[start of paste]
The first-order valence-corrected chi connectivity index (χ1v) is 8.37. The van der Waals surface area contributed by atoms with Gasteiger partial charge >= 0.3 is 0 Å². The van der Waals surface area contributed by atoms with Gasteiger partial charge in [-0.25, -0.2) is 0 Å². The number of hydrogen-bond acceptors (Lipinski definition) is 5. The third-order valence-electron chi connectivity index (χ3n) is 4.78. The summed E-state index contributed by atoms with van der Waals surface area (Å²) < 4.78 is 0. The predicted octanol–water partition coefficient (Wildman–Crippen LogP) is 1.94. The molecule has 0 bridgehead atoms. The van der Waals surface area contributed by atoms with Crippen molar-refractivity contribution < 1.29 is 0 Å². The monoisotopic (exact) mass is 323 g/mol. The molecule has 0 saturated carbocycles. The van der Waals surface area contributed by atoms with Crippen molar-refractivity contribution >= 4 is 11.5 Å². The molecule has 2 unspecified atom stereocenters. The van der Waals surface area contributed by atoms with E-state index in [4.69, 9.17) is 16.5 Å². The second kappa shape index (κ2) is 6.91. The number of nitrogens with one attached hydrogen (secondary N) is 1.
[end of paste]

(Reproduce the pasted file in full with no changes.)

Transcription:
The first-order valence-corrected chi connectivity index (χ1v) is 8.37. The van der Waals surface area contributed by atoms with Gasteiger partial charge >= 0.3 is 0 Å². The van der Waals surface area contributed by atoms with Gasteiger partial charge in [-0.25, -0.2) is 0 Å². The number of hydrogen-bond acceptors (Lipinski definition) is 5. The third-order valence-electron chi connectivity index (χ3n) is 4.78. The summed E-state index contributed by atoms with van der Waals surface area (Å²) < 4.78 is 0. The predicted octanol–water partition coefficient (Wildman–Crippen LogP) is 1.94. The molecule has 0 bridgehead atoms. The van der Waals surface area contributed by atoms with Crippen molar-refractivity contribution < 1.29 is 0 Å². The monoisotopic (exact) mass is 323 g/mol. The molecule has 0 saturated carbocycles. The van der Waals surface area contributed by atoms with Crippen molar-refractivity contribution >= 4 is 11.5 Å². The molecule has 2 unspecified atom stereocenters. The van der Waals surface area contributed by atoms with E-state index in [4.69, 9.17) is 16.5 Å². The second kappa shape index (κ2) is 6.91. The number of nitrogens with one attached hydrogen (secondary N) is 1.